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Page 22764

1 But usually I do not interfere unless there is an objection. The moment

2 there is an objection, of course, I do interfere.

3 MS. KORNER: Yes. It may be important, and I anticipate this may

4 be important, a leading question like "were you sent to the front" is not

5 one I think should be asked. "Where were you sent" is the proper

6 question. In essentials, I have no objections to leading.

7 JUDGE AGIUS: Exactly.

8 MS. KORNER: On matters that may be important, I do.

9 JUDGE AGIUS: I have taken it that amongst you, you accept leading

10 questions most of the time. When you have an objection or a reservation,

11 then just point that out.

12 I do share Ms. Korner's objection. Perhaps you can rephrase.

13 MR. CUNNINGHAM: Certainly, Your Honour.

14 Q. Where were you sent to, if anywhere?

15 A. I was sent to the front where -- to the border of three

16 municipalities, Glamoc, Livno, and Kupres where the borders meet. There

17 is the -- there is a very dominant feature there, Mount Cincar.

18 Q. And what were your job duties, if any, when you were at this area

19 you just described?

20 A. A common soldier.

21 Q. What was your rank?

22 A. No rank.

23 MR. CUNNINGHAM: I'd like the usher to hand you

24 Prosecution Exhibit 241.

25 Q. And Mr. Bojinovic, in that grey notebook right by your left elbow,

Page 22765

1 open it up, and you'll see a tab that has the number 241 on it.

2 A. Please, if you could speak up. Something's wrong with my

3 microphone.

4 Q. Okay. If you look at the yellow tabs, attached to those documents

5 you'll see the -- you should see the number 241. I believe it's the very

6 first document there. Do you see it?

7 A. Yes, I do.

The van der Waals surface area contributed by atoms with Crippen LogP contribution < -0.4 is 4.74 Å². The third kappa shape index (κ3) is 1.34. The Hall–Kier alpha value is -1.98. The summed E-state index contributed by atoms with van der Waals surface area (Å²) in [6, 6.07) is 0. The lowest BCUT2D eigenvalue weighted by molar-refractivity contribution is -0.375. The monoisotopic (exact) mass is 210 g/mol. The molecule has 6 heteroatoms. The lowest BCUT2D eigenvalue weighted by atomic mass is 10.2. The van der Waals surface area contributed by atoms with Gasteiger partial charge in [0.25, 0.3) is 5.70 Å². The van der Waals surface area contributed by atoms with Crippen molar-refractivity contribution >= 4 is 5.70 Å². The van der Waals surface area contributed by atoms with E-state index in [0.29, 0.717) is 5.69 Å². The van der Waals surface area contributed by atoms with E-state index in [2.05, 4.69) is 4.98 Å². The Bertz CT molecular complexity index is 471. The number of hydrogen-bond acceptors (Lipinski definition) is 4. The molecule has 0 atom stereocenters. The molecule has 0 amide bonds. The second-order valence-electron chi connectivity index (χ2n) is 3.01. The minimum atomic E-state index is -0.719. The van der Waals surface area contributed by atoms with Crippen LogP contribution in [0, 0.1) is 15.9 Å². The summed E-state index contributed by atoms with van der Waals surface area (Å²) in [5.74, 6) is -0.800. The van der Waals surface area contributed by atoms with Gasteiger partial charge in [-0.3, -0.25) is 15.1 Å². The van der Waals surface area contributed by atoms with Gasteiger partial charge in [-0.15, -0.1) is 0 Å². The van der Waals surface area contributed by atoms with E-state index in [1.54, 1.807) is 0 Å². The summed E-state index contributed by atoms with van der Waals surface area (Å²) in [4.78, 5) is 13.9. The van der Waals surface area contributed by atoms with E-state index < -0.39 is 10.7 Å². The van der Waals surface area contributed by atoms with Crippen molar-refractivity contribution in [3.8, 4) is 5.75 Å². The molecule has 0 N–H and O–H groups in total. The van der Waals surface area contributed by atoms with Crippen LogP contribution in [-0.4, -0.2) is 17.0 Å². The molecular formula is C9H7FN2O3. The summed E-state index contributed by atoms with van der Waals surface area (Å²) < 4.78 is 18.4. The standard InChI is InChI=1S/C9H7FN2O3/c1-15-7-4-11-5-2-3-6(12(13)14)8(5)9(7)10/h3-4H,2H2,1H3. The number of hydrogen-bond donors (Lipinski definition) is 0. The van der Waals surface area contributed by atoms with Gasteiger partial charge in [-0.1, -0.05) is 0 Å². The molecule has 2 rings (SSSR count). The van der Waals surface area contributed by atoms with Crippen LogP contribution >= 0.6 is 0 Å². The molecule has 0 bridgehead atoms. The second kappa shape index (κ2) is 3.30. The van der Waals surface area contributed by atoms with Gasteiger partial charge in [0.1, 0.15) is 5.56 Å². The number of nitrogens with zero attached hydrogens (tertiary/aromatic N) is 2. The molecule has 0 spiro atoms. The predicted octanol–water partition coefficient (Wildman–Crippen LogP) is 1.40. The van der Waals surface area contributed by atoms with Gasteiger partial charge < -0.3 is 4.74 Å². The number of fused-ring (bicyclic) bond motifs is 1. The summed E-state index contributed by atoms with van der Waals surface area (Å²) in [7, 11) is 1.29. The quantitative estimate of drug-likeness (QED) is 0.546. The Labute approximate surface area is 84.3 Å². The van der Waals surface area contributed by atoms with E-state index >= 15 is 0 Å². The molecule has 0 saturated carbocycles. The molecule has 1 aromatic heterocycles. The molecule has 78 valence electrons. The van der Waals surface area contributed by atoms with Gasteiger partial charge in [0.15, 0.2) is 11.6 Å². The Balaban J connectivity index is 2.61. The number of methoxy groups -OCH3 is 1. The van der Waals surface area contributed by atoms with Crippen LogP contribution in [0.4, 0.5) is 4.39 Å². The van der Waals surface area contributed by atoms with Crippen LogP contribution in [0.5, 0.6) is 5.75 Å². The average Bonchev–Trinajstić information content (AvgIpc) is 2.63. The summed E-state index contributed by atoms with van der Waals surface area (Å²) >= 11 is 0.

8 Q. For the record, this document is a decision of the Autonomous

9 Region of Krajina Crisis Staff appointing you as chief of the agency for

10 population movement and exchange of material wealth for the Autonomous

11 Region of Krajina. Correct?

12 A. Yes.

13 Q. Did you receive this document while you were in military service?

14 A. No.

15 Q. Okay. Tell the Chamber the circumstances under which you received

16 this document, how was it delivered to you, what you did with it when you

17 got it?

18 A. While I was at the front, I was informed verbally of my

19 appointment. I received approval by my command to report to this new

20 duty. And when I came to Banja Luka on the 1st of July, I received this

21 document. I got it from the secretary of the AR Krajina.

22 Q. Okay. Was this a position that you had requested, a position that

23 you had lobbied for?

24 A. No. I did not ask for this.

25 Q. What was your reaction when you received notice that you had a new

Page 22766

1 job assignment?

2 A. It was just a normal reaction because it is quite normal to merely

3 do the jobs that are somehow imposed by the situation itself.

4 Q. After speaking with your commanding officers about this new

5 assignment, what did you do?

6 A. I did not talk to the commanders. But after having received this

7 decision, I went to the building housing the agency.

8 Q. And where was that building located, in what municipality?

9 A. In Banja Luka.

10 Q. The face of Prosecutor's Exhibit 241 is dated 12 June 1992. Do

11 you remember how soon after 12 June 1992 you reported to Banja Luka?

12 A. On the 1st of July 1992.

13 Q. And what was the reason for the delay of between 12 June and 1

14 July 1992?

15 A. Well, probably it took a while for the decision to arrive to the

16 command at Glamoc. There was a war on. And since I was on the front

17 line, away from the town, probably that was the reason. Therefore, the

18 mail did not take its regular route as in peacetime.

19 Q. When you arrived in Banja Luka on or about 1 July 1992, who did

20 you meet with?

21 A. I said it was exactly on the 1st of July.

22 Q. I stand corrected. Who did you meet with?

23 A. Please, if the interpreter could speak up. But let me answer your

24 question. I met with the secretary of AR Krajina, Boro Blagojevic.

25 Q. And where did you meet with him at?

Page 22767

1 A. In his office.

2 Q. And what happened at that meeting?

3 A. Well, we said hello to each other, and I received this decision

4 appointing me chief of the agency.

5 Q. Did Mr. Blagojevic give you any information, give you any

6 instructions?

7 A. No.